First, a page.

Heritage Register
James Bay

565 Michigan Street
(ex-56 Michigan St)

Built 1875
Heritage Covenant

For: John Wilson

565 Michigan


This Victorian, side-gabled, vernacular workers’ cottage is symmetrical. It features pairs of tall, narrow, double-hung sashes on the front and the two sides. It has a full-width front verandah beneath a bellcast hipped roof supported on curved rafters. The bracketed, panelled porch posts are separated by a simple balustrade. The panelled front door has sidelights and a tall multi-paned transom. Two different types of chimney pots now adorn the double-flue brick chimney. The gables on either side have round louvred vents in their apices. The house, clad in asphalt siding for decades, now has bevelled siding. The foundation is of rubble stone. At the rear is a shed-roofed extension, now connected to a side-gabled addition. The front façade is similar to 428 Superior St.James Bay.


Owners: 1875-83: Improvements on tax rolls for this property begin in 1876 for John Wilson, a clerk at Brown & White, dry goods importers.


1884-93: Dr. Israel Wood Powell (b. Port Colborne, ON 1839-1915) and Jennie Branks (b. NZ c. 1845-1928) used this as a rental property. Israel arrived in Victoria in 1862. Jennie moved to San Francisco with her parents, came to Victoria in 1863 and married in 1865. After Confederation in 1871, Israel, a Freemason, gave up medicine, declined a position in the Senate, and was appointed Indian Commissioner. Jennie helped found the Ladies’ Musical Club and Alexandra Club. She was a member of the Shakespeare Club, founded by Lady Joly de Lotbiniere, the Literary Club, founded by Lady Beaumont, the Lady Douglas Chapter of IODE, and St. John’s Church. 1894-1903: Sun Life Assurance Co.

Tenants: 1890-c.92: accountant and collector George Arthur Perrin (b. IRL c.1849) and Isabella (b. IRL c.1859).

1897-1901: Thomas Brown, bottler at Morley’s soda works in Waddington Alley.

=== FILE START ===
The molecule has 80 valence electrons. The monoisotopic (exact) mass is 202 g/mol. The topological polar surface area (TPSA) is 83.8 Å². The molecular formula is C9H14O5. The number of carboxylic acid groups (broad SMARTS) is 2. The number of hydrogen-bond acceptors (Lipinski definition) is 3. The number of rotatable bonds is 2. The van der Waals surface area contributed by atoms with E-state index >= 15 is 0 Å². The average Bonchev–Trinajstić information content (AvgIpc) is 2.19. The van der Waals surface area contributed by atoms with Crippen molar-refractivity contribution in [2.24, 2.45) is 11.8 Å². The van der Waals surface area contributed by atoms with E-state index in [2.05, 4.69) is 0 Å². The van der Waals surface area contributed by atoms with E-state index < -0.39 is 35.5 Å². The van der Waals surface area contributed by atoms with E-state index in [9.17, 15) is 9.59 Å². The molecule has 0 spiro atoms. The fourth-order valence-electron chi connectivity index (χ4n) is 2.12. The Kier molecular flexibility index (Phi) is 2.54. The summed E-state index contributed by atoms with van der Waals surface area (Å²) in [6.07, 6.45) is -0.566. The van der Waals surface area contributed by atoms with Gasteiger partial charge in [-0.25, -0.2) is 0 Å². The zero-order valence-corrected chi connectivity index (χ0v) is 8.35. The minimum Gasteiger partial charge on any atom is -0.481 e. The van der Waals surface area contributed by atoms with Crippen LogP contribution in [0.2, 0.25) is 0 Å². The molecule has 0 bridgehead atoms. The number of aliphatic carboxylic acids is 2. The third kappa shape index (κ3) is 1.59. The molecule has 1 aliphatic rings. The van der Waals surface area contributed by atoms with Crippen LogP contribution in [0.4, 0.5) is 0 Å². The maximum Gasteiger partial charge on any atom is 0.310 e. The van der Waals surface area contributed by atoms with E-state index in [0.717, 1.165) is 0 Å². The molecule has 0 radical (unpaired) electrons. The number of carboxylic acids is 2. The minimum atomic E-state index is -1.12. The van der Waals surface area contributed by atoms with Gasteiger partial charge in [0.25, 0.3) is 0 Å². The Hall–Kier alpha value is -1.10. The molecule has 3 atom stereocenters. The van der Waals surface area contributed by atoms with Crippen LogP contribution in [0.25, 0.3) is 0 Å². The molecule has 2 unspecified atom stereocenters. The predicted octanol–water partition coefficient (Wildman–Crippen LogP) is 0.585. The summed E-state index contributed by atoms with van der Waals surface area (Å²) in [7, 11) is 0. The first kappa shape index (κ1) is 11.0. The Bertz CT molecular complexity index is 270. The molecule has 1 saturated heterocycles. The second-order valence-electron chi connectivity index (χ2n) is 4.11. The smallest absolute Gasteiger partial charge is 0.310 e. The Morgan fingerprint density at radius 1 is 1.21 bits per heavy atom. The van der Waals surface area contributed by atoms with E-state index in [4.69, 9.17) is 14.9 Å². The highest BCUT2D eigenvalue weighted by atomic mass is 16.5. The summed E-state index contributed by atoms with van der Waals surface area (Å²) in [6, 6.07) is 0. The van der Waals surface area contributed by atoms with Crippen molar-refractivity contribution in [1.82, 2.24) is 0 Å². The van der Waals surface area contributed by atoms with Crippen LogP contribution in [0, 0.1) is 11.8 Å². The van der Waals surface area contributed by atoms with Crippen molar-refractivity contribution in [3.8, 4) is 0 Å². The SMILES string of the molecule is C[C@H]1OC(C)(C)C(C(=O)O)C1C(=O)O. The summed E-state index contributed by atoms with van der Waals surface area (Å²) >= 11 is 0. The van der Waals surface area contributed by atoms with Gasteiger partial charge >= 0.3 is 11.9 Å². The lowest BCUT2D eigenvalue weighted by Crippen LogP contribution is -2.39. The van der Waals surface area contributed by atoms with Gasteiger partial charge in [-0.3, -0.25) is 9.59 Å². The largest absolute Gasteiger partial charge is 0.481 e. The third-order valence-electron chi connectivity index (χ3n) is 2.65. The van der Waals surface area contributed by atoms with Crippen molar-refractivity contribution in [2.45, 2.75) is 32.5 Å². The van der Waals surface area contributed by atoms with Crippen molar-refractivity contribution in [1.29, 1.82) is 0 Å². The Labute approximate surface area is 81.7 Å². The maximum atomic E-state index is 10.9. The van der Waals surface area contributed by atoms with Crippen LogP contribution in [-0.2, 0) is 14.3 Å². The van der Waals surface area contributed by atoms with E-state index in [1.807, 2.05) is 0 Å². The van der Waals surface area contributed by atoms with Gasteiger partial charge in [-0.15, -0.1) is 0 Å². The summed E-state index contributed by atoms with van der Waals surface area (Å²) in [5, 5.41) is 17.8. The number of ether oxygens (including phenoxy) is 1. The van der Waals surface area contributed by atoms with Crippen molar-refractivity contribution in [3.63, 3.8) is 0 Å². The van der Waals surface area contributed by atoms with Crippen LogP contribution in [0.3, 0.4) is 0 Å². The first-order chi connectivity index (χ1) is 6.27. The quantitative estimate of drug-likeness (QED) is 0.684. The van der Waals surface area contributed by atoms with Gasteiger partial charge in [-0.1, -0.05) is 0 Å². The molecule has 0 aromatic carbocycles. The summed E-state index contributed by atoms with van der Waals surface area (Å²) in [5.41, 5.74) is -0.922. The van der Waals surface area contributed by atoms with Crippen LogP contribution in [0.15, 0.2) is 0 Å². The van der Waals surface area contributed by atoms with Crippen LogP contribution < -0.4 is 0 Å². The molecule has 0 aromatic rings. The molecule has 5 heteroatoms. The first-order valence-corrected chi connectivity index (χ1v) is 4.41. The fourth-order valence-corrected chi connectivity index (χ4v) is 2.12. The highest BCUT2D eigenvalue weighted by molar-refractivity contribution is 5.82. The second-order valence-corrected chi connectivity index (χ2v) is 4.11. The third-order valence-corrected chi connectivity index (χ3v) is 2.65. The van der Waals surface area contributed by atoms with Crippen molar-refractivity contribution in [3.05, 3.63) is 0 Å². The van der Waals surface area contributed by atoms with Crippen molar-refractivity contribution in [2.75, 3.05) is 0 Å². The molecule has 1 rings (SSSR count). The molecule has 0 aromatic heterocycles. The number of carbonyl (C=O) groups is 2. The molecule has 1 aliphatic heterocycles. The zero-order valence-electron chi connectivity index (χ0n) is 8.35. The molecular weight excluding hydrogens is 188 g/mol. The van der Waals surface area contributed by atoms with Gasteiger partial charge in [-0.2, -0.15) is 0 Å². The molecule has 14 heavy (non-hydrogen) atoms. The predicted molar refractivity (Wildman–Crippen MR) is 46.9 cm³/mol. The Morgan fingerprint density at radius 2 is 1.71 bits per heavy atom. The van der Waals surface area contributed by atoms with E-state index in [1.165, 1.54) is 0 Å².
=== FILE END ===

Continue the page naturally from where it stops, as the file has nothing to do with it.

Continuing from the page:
1902-04: James Lissett(e) (b. ENG c.1843-1922) and Sophia (née Woodbridge, Williams, b. ENG c.1846-1903) came here in 1860 and 1865, respectively, and married in 1873. James, a painter and decorator, and a member of IOOF, retired in 1913.
1909-12: Thomas Barden (b. c.1873-1942) and Constance Annie (née Kerby, c.1876-1962) moved here from their birthplace of Tunbridge Wells, ENG, in 1907. Thomas was a butcher, then a gardener for Oak Bay golf club.

Owners: 1913-c.16: William Turpel (b. NS c.1843-1926) and Elizabeth Ann (née McLaren, b. NS c.1847-1926) came here in the late 1870s. William, a shipbuilder, developed Clark & Turpel’s Shipyard at Point Hope. When sons Samuel and Emerson joined the business, it became Turpel Marine Railway Shipyard from 1888-1928. In 1938, it became known as Point Hope Shipyards.

c.1917-24: George Petherbridge (b. ENG c.1877-1962) and Susan (née Hanrahan, b. ENG c.1886-1958) moved to Victoria in 1903 and 1908, respectively, and married in 1911. Susan was a member of the Catholic Women’s League of Our Lady of Lourdes Parish. George served with the 7th Battalion during WWI. In 1911 George was a receiving clerk at the Empress Hotel, by 1928 a janitor at Royal Jubilee Hospital, and retired in 1955. He was a member of Pro Patria Branch, Canadian Legion, and Royal Jubilee Hospital Employees Association.

1927-28: Widow Daisy Moss (née Vinall, b. Brighton, ENG 1885-1969). 1929-30: Widow Charlotte Rose Sharp remarried in 1939 to Swedish fisherman Oscar Ludvicson.
1931-34: Charles and Ethel Ball (see 131-133 South Turner St, James Bay).
1935-45: William John Munroe (b. ENG c.1870-1945), a decorator, moved to Victoria in the early 1920s; he never married. 1935-41: Mowgli Hall at the rear.
1946: Canadian Red Cross Hall.


• James Bay History

• James Bay Heritage Register

• This Old House, Victoria's Heritage Neighbourhoods,
Volume Two: James Bay

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